2020 Resilience Fund Grants Include Focus on Black-led Organizations
Seattle Foundation grants $555,000 to help protect the rights and resilience of vulnerable residents in King County.
January 27, 2021
Seattle Foundation is announcing $555,000 in grants to 30 community-based organizations through our Resilience Fund. The 2020 round of investments support King County-based organizations directly impacted by changes in federal policies and the adverse effects of the current political climate. The chosen grantees speak to a wide range of issues, such as the following examples: providing healing circles for residents impacted by anti-Black racism; maternal health support for families of color; legal immigration services; and protections for transgender residents of King County. Of the total amount awarded, nearly half will go to support Black-led and Black-serving organizations.
The Resilience Fund was created in 2017 and provides flexible funding to protect and advance the safety, security, legal and human rights of our region’s most vulnerable residents. Since then, Seattle Foundation has distributed 163 grants totaling over $2.7 million to community-based organizations. To ensure an equitable selection process, Seattle Foundation uses a combination of staff reviews and a community review panel comprised of nonprofit leaders of color who help make final grant determinations each year.
“We know for certain communities, the negative impacts from the previous administration are long-lasting and will not immediately be erased with the stroke of a pen,” says Jonathan Cunningham, Seattle Foundation’s Senior Program Officer. “This round of funding will both allow us to re-invest in previous Resilience Fund grantees and specifically support Black-led organizations who are consistently overcoming high levels of trauma related to anti-Black racism and state-sponsored violence.”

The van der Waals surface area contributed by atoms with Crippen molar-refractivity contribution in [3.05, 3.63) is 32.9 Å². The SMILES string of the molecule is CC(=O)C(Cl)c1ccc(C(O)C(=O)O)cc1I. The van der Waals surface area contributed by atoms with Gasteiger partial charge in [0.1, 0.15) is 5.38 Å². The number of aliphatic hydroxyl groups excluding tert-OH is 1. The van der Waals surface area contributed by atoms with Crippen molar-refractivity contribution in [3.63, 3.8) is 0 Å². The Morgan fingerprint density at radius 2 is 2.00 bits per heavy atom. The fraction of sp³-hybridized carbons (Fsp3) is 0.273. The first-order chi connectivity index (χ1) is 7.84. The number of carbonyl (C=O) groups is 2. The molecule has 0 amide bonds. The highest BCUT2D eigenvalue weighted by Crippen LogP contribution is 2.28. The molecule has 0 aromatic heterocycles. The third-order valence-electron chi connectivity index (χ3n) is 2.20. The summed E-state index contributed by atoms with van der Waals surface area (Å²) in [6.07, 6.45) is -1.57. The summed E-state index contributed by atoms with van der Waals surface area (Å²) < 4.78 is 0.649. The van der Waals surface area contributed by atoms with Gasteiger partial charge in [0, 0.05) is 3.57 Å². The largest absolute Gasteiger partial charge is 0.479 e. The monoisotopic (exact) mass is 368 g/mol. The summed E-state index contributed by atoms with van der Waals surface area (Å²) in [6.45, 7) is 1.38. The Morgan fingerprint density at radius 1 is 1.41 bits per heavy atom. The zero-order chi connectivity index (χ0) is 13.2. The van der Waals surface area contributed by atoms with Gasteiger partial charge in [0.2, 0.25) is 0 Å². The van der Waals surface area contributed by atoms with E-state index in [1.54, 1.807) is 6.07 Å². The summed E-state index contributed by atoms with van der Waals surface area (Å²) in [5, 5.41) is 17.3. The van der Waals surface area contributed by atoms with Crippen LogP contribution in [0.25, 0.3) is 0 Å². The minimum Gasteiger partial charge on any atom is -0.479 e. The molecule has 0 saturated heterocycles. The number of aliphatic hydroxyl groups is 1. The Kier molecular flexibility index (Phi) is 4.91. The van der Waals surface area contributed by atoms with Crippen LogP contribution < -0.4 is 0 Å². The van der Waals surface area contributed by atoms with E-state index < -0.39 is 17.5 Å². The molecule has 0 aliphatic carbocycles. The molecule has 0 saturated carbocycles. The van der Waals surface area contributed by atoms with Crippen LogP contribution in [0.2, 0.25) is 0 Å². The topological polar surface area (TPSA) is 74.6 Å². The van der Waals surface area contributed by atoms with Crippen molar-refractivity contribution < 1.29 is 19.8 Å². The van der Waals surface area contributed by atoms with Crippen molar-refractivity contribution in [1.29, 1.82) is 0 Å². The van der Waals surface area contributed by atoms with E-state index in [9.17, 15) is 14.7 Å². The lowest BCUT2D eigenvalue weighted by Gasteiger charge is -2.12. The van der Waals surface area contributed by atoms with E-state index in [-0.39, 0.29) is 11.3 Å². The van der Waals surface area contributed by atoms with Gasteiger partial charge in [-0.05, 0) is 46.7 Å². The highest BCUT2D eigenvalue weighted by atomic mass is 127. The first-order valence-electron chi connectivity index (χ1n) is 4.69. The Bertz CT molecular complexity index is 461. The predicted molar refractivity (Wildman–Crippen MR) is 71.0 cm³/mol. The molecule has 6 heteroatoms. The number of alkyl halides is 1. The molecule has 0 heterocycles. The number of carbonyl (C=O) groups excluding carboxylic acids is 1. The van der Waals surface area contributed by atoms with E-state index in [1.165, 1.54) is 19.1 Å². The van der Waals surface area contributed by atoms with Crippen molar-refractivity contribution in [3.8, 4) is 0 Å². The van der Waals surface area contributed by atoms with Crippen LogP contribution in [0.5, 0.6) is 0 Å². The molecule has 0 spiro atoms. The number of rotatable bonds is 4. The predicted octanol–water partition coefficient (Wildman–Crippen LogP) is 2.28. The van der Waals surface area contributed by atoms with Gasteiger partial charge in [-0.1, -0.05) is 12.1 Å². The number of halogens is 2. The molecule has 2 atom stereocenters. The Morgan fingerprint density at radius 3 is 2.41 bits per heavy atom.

Fund for New Citizens in the New York Community Trust, Emerald Fund, and Facebook, which pledged $1 million in support of Black business, creators and nonprofits, have also provided funding to award grants to Black-led organizations. Their investment has strengthened Seattle Foundation’s ability to support transformational, community-driven change. Several organizations selected for funding shared what they hope to accomplish with this support:
Wa Na Wari is working to create structural change and greater opportunities for Black housing stability. In January 2020, they launched the Central Area Cultural Ecosystem for the 21st Century (CACE 21). The initiative works to bring Black Central District homeowners and Black Seattle cultural workers into discussions surrounding land use policy reform.
“We were ecstatic to receive word from Seattle Foundation’s Resilience Fund that they would be supporting our vision in doing this important, community, drive data, collection work. It was a huge signal that our work would be able to move forward,” said Wa Na Wari Co-Founder Inye Wokoma.